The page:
A word about the latest bells and whistles: While a super high-quality header image, endless products sliding past and other snazzy features are tempting, there is a price to be paid. These choices slow a website down because of file size. The more elements you include, the longer it takes for the site to appear to visitors.
Instead of being impressed with this kind of glitz, take a look at the websites of eCommerce titans like Amazon and eBay. In both cases, there are small logos, a site search bar front and centre, and very little real estate given to any sort of header.
Simplicity Rules the Day 🪶
The designers aren’t trying to impress anyone with the latest fad feature. The goal here is to help visitors quickly find what they came for.
Amazon is the most popular online retail destination, with eBay not far behind. Lesson learned.
Avoiding Plugin “Bloat”: Content Management Systems (CMS) sites like WordPress offer a special brand of evil that can kill your site speed. We’re talking about plugins, which are handy little programs you can add to your main theme to integrate particular features or functions.
This one-size-fits-all solution is inelegant in the sense that it requires extra code to make a plugin play well with a variety of themes and the core WordPress software. This is code bloat and the main reason you should choose plugins sparingly and uninstall any you aren’t using.
Outside Help ℹ️
One way to combat the sluggish nature of plugins is to choose a service provider specifically optimized for hosting WordPress sites, thus offering a handful of performance benefits exclusive to this particular CMS. Combine plugins with a below-average host and you’re asking for a V-E-R-Y slow site.
This applies even if you don’t use WordPress, as we’ll discuss in the next section.
How many plugins are too many? It’s hard to be specific. A small site might use one or two while a large site needs 20. The key is to not install more than are essential to the proper functioning of your website. Any that you’re not using, deactivate and uninstall them.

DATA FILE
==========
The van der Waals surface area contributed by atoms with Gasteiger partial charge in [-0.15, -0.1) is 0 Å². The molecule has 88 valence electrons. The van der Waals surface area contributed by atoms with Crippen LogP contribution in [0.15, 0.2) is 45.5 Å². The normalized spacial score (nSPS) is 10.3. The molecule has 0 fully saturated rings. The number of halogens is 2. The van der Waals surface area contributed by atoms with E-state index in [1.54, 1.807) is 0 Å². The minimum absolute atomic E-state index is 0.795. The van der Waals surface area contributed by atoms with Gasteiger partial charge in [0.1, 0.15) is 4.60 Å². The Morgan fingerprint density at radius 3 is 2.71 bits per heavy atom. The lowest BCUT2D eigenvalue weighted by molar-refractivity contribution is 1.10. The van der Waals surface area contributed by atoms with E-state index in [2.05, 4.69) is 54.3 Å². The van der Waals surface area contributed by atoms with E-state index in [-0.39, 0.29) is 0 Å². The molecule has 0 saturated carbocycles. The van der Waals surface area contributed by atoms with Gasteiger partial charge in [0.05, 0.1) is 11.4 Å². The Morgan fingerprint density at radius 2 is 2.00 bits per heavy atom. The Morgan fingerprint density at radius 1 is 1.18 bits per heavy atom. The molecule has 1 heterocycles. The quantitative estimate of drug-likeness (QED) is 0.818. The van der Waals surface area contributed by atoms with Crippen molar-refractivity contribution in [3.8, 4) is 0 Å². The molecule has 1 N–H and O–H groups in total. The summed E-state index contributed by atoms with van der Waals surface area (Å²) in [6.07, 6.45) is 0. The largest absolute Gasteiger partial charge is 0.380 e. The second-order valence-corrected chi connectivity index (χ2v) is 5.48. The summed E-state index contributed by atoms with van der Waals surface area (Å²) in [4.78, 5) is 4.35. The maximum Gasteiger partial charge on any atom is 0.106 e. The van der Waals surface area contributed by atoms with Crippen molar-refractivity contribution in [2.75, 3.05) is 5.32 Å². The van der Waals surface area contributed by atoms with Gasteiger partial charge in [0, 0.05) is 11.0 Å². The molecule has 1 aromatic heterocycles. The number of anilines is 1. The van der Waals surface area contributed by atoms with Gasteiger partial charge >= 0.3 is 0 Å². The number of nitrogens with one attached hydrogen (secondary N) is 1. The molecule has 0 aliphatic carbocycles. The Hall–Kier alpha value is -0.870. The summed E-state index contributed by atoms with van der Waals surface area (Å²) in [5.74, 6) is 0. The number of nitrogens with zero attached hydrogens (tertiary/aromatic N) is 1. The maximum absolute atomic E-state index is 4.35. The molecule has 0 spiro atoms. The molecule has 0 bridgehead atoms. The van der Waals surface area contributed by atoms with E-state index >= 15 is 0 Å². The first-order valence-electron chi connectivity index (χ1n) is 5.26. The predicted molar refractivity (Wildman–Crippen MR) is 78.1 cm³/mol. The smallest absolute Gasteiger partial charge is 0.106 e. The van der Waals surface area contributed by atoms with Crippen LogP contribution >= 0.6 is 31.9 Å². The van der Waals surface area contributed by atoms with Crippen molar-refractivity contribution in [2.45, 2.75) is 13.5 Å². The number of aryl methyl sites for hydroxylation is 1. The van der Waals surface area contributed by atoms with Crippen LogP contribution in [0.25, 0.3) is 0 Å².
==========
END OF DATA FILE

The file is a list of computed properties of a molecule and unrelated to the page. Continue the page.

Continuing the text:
Before you install a plugin, screen it for quality with the following process:
- ✅ Make sure it has been recently updated.
- ✅ Look for at least 100,000 downloads and a four-star rating.
- ✅ Check to make sure the support link takes you to an active page or forum.
The bottom line, if a plugin fails any of these tests, strongly consider not installing it. There are around 50,000 plugins to choose from. There is another option in almost all cases.
Host Performance 📊
As mentioned above, the choice of web host has a MAJOR impact on site load speed.
The problem is that many of the “discount” or free plans are offered at the expense of too many clients crowded onto a server until its resources (bandwidth, storage, processors) are overwhelmed and all it can do is deliver slow performance or crash completely.
This is not to say that you have to sign up with an expensive host, but make sure you understand, and this is especially prevalent in shared hosting, how much in the way of resources you’ll get.
You can do everything right on your side of the equation to speed up your site, but if your host can’t handle the traffic flow, file requests, or bandwidth, you’re wasting your time.
Would you put out the closed sign at your brick and mortar store in the middle of a weekday? Of course not. Neither should you accept hosting that can’t keep you online over 99.9% of the time.
Be smart and choose the best web hosting provider for your small business, i.e. one which prioritizes uptime and customer service (not always the cheapest option).